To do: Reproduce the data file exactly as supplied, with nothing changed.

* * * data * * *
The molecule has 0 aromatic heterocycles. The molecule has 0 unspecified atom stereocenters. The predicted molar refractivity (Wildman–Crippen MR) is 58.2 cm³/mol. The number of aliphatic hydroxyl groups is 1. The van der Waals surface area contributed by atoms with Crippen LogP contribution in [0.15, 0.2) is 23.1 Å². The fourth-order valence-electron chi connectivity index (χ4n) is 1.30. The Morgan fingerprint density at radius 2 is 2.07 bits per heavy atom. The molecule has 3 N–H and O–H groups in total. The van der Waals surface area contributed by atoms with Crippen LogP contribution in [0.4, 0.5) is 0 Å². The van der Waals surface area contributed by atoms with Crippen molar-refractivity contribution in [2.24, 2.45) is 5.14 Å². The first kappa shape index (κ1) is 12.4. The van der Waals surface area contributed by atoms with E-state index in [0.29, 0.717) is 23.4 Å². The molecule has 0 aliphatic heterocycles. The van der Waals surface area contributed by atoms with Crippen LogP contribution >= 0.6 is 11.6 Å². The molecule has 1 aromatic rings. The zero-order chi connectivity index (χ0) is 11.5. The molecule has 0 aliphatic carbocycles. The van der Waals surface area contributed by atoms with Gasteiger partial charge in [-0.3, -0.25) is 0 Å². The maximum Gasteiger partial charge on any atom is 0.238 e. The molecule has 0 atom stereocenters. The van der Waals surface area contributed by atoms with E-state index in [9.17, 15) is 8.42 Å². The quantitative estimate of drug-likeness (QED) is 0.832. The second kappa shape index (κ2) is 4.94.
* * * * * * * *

The molecule has 0 aromatic heterocycles. The molecule has 0 unspecified atom stereocenters. The predicted molar refractivity (Wildman–Crippen MR) is 58.2 cm³/mol. The number of aliphatic hydroxyl groups is 1. The van der Waals surface area contributed by atoms with Crippen LogP contribution in [0.15, 0.2) is 23.1 Å². The fourth-order valence-electron chi connectivity index (χ4n) is 1.30. The Morgan fingerprint density at radius 2 is 2.07 bits per heavy atom. The molecule has 3 N–H and O–H groups in total. The van der Waals surface area contributed by atoms with Crippen LogP contribution in [0.4, 0.5) is 0 Å². The van der Waals surface area contributed by atoms with Crippen molar-refractivity contribution in [2.24, 2.45) is 5.14 Å². The first kappa shape index (κ1) is 12.4. The van der Waals surface area contributed by atoms with E-state index in [0.29, 0.717) is 23.4 Å². The molecule has 0 aliphatic heterocycles. The van der Waals surface area contributed by atoms with Crippen LogP contribution >= 0.6 is 11.6 Å². The molecule has 1 aromatic rings. The zero-order chi connectivity index (χ0) is 11.5. The molecule has 0 aliphatic carbocycles. The van der Waals surface area contributed by atoms with Gasteiger partial charge in [-0.3, -0.25) is 0 Å². The maximum Gasteiger partial charge on any atom is 0.238 e. The molecule has 0 atom stereocenters. The van der Waals surface area contributed by atoms with E-state index in [9.17, 15) is 8.42 Å². The quantitative estimate of drug-likeness (QED) is 0.832. The second kappa shape index (κ2) is 4.94.